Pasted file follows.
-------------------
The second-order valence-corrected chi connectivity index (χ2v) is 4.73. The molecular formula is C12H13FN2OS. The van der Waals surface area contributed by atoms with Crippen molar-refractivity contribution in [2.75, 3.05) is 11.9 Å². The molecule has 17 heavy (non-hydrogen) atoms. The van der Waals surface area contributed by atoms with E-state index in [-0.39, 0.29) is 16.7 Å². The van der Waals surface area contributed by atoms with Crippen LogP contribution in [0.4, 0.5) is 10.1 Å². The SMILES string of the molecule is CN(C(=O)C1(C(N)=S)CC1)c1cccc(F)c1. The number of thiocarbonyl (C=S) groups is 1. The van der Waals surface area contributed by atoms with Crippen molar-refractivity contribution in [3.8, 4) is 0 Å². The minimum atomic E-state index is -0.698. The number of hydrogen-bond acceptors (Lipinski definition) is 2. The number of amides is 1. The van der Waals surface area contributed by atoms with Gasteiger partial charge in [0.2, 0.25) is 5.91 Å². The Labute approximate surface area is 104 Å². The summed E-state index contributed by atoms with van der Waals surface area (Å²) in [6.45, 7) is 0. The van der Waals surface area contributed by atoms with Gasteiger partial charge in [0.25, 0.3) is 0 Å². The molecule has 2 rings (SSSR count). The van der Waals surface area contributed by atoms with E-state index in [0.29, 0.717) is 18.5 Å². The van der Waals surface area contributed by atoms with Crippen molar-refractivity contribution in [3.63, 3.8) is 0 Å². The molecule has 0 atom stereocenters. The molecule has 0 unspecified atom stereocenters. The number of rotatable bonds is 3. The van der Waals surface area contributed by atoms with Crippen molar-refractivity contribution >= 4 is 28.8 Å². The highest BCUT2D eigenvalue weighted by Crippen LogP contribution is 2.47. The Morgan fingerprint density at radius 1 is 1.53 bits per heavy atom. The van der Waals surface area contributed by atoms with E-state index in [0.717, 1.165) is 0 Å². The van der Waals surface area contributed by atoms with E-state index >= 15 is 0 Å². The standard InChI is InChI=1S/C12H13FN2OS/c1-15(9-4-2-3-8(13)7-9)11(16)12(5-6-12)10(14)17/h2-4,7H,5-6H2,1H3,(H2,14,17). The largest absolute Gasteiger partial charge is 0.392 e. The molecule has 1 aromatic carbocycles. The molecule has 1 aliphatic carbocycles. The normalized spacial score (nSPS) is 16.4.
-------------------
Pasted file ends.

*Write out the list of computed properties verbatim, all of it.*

The second-order valence-corrected chi connectivity index (χ2v) is 4.73. The molecular formula is C12H13FN2OS. The van der Waals surface area contributed by atoms with Crippen molar-refractivity contribution in [2.75, 3.05) is 11.9 Å². The molecule has 17 heavy (non-hydrogen) atoms. The van der Waals surface area contributed by atoms with E-state index in [-0.39, 0.29) is 16.7 Å². The van der Waals surface area contributed by atoms with Crippen LogP contribution in [0.4, 0.5) is 10.1 Å². The SMILES string of the molecule is CN(C(=O)C1(C(N)=S)CC1)c1cccc(F)c1. The number of thiocarbonyl (C=S) groups is 1. The van der Waals surface area contributed by atoms with Crippen molar-refractivity contribution in [3.8, 4) is 0 Å². The minimum atomic E-state index is -0.698. The number of hydrogen-bond acceptors (Lipinski definition) is 2. The number of amides is 1. The van der Waals surface area contributed by atoms with Gasteiger partial charge in [0.2, 0.25) is 5.91 Å². The Labute approximate surface area is 104 Å². The summed E-state index contributed by atoms with van der Waals surface area (Å²) in [6.45, 7) is 0. The van der Waals surface area contributed by atoms with Gasteiger partial charge in [0.25, 0.3) is 0 Å². The molecule has 2 rings (SSSR count). The van der Waals surface area contributed by atoms with E-state index in [0.29, 0.717) is 18.5 Å². The van der Waals surface area contributed by atoms with Crippen molar-refractivity contribution in [3.63, 3.8) is 0 Å². The molecule has 0 atom stereocenters. The molecule has 0 unspecified atom stereocenters. The number of rotatable bonds is 3. The van der Waals surface area contributed by atoms with Crippen molar-refractivity contribution >= 4 is 28.8 Å². The highest BCUT2D eigenvalue weighted by Crippen LogP contribution is 2.47. The Morgan fingerprint density at radius 1 is 1.53 bits per heavy atom. The van der Waals surface area contributed by atoms with E-state index in [0.717, 1.165) is 0 Å². The van der Waals surface area contributed by atoms with E-state index >= 15 is 0 Å². The standard InChI is InChI=1S/C12H13FN2OS/c1-15(9-4-2-3-8(13)7-9)11(16)12(5-6-12)10(14)17/h2-4,7H,5-6H2,1H3,(H2,14,17). The largest absolute Gasteiger partial charge is 0.392 e. The molecule has 1 aromatic carbocycles. The molecule has 1 aliphatic carbocycles. The normalized spacial score (nSPS) is 16.4.